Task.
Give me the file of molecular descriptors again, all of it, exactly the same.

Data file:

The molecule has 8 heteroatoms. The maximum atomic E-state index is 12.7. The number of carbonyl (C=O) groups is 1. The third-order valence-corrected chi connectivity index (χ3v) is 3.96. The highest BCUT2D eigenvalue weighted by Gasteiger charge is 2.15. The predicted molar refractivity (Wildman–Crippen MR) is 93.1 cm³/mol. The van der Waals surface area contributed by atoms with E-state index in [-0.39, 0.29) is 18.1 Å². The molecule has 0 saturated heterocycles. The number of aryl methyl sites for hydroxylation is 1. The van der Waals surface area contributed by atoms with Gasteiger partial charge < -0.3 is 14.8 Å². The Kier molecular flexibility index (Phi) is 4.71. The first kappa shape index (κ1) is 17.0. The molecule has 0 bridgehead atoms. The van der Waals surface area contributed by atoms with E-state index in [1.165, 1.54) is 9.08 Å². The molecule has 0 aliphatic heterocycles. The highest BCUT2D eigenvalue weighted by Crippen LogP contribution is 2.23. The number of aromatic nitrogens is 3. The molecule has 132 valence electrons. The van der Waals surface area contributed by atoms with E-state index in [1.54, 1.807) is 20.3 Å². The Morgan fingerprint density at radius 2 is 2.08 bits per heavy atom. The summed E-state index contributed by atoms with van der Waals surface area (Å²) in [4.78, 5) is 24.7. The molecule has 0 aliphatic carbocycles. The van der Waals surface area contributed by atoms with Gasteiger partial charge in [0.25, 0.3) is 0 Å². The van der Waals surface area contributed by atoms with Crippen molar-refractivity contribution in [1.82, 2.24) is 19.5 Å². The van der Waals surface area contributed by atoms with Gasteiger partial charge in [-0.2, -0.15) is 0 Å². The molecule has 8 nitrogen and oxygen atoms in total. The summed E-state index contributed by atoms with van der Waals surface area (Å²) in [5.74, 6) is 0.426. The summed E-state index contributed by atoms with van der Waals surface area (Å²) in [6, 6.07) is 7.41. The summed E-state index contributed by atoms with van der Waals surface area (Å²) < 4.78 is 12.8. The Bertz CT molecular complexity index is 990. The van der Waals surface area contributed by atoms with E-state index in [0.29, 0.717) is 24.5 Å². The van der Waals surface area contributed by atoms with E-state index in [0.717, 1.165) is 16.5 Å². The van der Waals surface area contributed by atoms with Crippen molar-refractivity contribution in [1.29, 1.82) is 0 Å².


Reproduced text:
The molecule has 8 heteroatoms. The maximum atomic E-state index is 12.7. The number of carbonyl (C=O) groups is 1. The third-order valence-corrected chi connectivity index (χ3v) is 3.96. The highest BCUT2D eigenvalue weighted by Gasteiger charge is 2.15. The predicted molar refractivity (Wildman–Crippen MR) is 93.1 cm³/mol. The van der Waals surface area contributed by atoms with E-state index in [-0.39, 0.29) is 18.1 Å². The molecule has 0 saturated heterocycles. The number of aryl methyl sites for hydroxylation is 1. The van der Waals surface area contributed by atoms with Gasteiger partial charge < -0.3 is 14.8 Å². The Kier molecular flexibility index (Phi) is 4.71. The first kappa shape index (κ1) is 17.0. The molecule has 0 bridgehead atoms. The van der Waals surface area contributed by atoms with E-state index in [1.165, 1.54) is 9.08 Å². The molecule has 0 aliphatic heterocycles. The highest BCUT2D eigenvalue weighted by Crippen LogP contribution is 2.23. The number of aromatic nitrogens is 3. The molecule has 132 valence electrons. The van der Waals surface area contributed by atoms with E-state index in [1.54, 1.807) is 20.3 Å². The Morgan fingerprint density at radius 2 is 2.08 bits per heavy atom. The summed E-state index contributed by atoms with van der Waals surface area (Å²) in [4.78, 5) is 24.7. The molecule has 0 aliphatic carbocycles. The van der Waals surface area contributed by atoms with Gasteiger partial charge in [0.25, 0.3) is 0 Å². The van der Waals surface area contributed by atoms with Crippen molar-refractivity contribution in [1.82, 2.24) is 19.5 Å². The van der Waals surface area contributed by atoms with Gasteiger partial charge in [-0.2, -0.15) is 0 Å². The molecule has 8 nitrogen and oxygen atoms in total. The summed E-state index contributed by atoms with van der Waals surface area (Å²) in [5.74, 6) is 0.426. The summed E-state index contributed by atoms with van der Waals surface area (Å²) in [6, 6.07) is 7.41. The summed E-state index contributed by atoms with van der Waals surface area (Å²) < 4.78 is 12.8. The Bertz CT molecular complexity index is 990. The van der Waals surface area contributed by atoms with E-state index in [0.29, 0.717) is 24.5 Å². The van der Waals surface area contributed by atoms with E-state index in [0.717, 1.165) is 16.5 Å². The van der Waals surface area contributed by atoms with Crippen molar-refractivity contribution in [1.29, 1.82) is 0 Å².